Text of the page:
New York City is home to the famous Lee Strasberg Theater and film institute, which is known for training actors in what it calls ‘method acting.’ Urdu TV' s Ravi Khanna went inside the institute to find out more from its instructors and students.
Located in downtown Manhattan, the world famous school looks very ordinary from the outside. But ordinary, it is not. Marlon Brando, Paul Newman, Al Pacino, Robert De Niro, Dustin Hoffman, Marilyn Monroe, Uma Thurman, Sissy Spacek and hundreds of other actors we see in American movies have been associated with the institute.
Geoffrey Horne teaches acting there. He first met Strasberg in 1954 and has been associated with the institute from the very day it was established in 1969. He describes Strasberg, who died in 1982, as an American genius. Horne says he teaches his students to work on their characters in a play or a movie from the inside out – meaning first they should enter the character, find out where he is coming from, imbibe his feelings and then pay attention to what he wears or his mannerism.
"What comes first in our life?” Horne asks. “I am hungry, so I want to eat. So what comes first is that I am hungry. I am not going to eat first, I am hungry first. If I am upset because I am lonely, I go out and seek company. So I am home alone, I am lonely, I have no one to talk to and there is nothing on television. I have already eaten, I have already had a drink. I am lonely. I need contact with people. That comes from the inside. I go out and I search for friendship or companionship."
The teaching at the institute is famous for an acting technique that is known as ‘method acting.’ What is it?
"Teaching of the method is to help the actor be alive on the stage – not pretend to be alive, but be alive,” Horne says. “Of course he is alive, because he is a person. So much of the acting we see in the world – on stage, on film, on TV – is phony, it is fake. You do not really believe anything is happening. We go to the theater to have an experience; we go the movies to have an experience. So the method is to help the actor to have an experience, so that we in the audience can have the experience, a real experience."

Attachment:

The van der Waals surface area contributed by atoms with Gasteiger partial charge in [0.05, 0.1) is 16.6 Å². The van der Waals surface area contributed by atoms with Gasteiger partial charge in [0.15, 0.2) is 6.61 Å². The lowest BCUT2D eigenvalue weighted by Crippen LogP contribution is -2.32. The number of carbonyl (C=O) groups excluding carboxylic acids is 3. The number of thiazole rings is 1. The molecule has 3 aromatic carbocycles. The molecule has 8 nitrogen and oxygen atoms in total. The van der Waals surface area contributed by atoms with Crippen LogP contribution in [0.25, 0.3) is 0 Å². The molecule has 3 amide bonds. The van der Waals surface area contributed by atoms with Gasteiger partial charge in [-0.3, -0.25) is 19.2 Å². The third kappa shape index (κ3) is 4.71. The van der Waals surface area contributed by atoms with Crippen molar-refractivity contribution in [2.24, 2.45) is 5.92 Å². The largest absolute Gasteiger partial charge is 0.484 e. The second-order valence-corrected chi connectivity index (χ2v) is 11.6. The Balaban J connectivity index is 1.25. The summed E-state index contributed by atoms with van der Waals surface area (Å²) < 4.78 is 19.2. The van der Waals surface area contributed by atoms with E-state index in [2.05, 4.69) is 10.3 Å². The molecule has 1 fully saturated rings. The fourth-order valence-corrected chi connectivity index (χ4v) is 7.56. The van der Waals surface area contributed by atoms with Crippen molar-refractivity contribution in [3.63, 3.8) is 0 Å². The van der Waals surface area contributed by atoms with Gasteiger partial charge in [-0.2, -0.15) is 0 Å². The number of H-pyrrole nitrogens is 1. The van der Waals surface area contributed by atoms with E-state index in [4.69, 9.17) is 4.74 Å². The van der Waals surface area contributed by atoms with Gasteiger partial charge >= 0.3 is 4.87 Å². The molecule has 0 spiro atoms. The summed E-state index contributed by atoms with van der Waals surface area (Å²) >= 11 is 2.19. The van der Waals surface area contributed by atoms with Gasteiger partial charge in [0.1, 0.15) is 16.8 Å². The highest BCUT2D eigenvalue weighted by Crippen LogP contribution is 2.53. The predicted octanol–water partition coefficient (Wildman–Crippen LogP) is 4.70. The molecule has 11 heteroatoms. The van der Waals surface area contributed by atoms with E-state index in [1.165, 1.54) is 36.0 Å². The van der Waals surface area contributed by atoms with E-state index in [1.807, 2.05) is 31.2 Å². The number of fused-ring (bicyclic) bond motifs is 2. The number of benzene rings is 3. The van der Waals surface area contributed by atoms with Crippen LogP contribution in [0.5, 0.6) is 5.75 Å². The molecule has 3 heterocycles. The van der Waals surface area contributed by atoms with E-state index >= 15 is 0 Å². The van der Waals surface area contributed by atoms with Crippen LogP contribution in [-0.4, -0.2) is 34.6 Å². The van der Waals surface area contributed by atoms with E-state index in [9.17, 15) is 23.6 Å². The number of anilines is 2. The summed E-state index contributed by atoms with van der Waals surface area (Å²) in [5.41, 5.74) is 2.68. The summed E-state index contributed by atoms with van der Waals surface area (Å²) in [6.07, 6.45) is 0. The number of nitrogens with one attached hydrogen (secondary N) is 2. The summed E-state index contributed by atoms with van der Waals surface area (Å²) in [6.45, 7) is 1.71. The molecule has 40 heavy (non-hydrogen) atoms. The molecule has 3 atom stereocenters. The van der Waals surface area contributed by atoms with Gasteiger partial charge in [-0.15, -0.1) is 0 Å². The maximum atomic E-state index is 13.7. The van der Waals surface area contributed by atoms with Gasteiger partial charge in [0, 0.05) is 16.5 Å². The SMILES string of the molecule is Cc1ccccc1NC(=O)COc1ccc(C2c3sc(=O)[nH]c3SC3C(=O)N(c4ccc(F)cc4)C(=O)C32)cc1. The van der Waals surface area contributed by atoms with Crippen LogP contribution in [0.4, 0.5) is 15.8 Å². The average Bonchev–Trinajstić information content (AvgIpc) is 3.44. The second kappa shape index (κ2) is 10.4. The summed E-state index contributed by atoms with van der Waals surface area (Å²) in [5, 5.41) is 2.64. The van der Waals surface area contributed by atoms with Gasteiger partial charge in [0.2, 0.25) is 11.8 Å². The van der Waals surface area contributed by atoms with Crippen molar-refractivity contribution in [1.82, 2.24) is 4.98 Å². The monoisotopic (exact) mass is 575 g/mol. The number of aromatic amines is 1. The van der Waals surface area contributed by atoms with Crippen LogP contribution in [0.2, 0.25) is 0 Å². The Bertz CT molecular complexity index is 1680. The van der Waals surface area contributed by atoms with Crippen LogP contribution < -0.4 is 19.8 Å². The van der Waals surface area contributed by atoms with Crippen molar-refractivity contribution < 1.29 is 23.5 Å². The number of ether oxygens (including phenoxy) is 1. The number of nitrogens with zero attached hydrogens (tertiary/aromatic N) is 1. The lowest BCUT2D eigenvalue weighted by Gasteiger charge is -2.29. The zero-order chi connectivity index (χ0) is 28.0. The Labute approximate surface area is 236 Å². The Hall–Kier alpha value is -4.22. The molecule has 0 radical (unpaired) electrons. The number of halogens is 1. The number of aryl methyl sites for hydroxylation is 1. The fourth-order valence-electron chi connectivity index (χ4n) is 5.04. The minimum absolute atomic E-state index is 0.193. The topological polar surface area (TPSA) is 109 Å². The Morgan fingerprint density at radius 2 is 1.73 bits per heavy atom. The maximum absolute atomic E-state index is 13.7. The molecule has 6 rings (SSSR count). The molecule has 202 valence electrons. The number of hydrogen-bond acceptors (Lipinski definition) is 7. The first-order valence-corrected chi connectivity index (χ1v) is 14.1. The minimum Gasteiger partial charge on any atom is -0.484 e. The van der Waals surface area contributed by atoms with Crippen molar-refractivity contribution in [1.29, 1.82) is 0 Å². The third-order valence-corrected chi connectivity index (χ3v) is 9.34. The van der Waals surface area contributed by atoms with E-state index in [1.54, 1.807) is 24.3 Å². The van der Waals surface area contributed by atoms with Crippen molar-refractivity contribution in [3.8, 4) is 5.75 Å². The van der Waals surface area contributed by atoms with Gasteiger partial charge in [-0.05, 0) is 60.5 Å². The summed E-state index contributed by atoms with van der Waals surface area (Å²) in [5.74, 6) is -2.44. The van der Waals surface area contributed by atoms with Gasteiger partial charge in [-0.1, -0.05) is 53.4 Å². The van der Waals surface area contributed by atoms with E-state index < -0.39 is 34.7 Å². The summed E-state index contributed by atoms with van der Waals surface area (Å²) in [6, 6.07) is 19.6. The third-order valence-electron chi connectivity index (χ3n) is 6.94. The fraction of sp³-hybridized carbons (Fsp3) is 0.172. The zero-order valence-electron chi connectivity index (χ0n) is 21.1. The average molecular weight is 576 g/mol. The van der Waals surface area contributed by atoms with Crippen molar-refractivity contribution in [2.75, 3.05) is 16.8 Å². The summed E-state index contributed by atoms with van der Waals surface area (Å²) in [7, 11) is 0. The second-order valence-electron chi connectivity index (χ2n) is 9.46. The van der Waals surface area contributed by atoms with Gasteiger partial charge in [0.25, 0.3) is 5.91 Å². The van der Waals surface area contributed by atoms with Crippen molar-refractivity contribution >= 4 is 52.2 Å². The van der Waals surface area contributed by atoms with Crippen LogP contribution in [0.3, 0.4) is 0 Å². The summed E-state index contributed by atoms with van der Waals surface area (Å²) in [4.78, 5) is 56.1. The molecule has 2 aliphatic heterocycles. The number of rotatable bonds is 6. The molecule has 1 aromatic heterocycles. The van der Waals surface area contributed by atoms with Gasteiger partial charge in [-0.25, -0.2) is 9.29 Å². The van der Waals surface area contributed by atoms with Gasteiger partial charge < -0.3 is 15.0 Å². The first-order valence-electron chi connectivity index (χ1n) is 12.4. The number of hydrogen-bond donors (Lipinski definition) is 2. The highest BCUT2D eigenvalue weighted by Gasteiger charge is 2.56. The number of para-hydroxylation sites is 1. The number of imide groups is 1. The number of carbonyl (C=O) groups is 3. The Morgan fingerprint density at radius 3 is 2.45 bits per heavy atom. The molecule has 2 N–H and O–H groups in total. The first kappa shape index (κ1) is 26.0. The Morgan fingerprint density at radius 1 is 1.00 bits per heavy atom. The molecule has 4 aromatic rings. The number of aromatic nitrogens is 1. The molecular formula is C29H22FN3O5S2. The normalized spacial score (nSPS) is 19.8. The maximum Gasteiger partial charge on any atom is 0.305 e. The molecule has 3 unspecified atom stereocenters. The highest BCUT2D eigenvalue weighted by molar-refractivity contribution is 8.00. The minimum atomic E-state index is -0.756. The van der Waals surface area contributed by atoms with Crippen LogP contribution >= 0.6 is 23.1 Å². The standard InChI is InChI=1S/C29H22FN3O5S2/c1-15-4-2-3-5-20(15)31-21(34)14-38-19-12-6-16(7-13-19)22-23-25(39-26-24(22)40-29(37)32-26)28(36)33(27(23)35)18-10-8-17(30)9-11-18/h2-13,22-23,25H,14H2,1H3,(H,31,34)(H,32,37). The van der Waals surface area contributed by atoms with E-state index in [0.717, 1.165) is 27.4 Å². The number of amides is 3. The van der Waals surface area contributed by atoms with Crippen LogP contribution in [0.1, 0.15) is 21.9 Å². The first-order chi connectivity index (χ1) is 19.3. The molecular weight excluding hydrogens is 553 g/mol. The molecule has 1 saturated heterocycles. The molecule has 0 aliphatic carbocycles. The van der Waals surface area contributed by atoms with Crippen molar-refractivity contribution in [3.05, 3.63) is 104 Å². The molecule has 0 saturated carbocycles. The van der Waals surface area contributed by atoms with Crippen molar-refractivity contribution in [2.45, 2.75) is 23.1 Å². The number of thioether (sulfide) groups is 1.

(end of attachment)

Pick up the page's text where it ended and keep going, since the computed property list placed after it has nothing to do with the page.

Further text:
To find out if his students like the technique, we spoke to Clara Govindan who has spent almost six months at the 18-month course.
"We have a lot of acting classes. We start with relaxation,” she says. “We do sensory work, then we go into the scene work. The sensory work is where we work on focusing on that aspect of method acting. That is what method acting is."
But it was another student, Virginia Myers, who could really explain what the method is.
"Method acting consists of taking senses and feelings created by situations in your real life and then using them through imagination to recreate what the sensations were, and what the feelings were,” she says. “For instance, I can hold this bottle of water in my hand. Now I know how it feels like and I know how much weight it takes to hold the bottle. And then I can put it down and I can imagine holding the same bottle in my hand. I know what it feels like and how much strength it would take to hold the bottle, but it is not really there. So if you can do something like that with your emotions and you can remember what it felt like to have your heart broken or something like that, then you can take those emotions and put them into a play."
She says she is working to act on stage and in the movies and hopes that one day we will see her on the movie screen.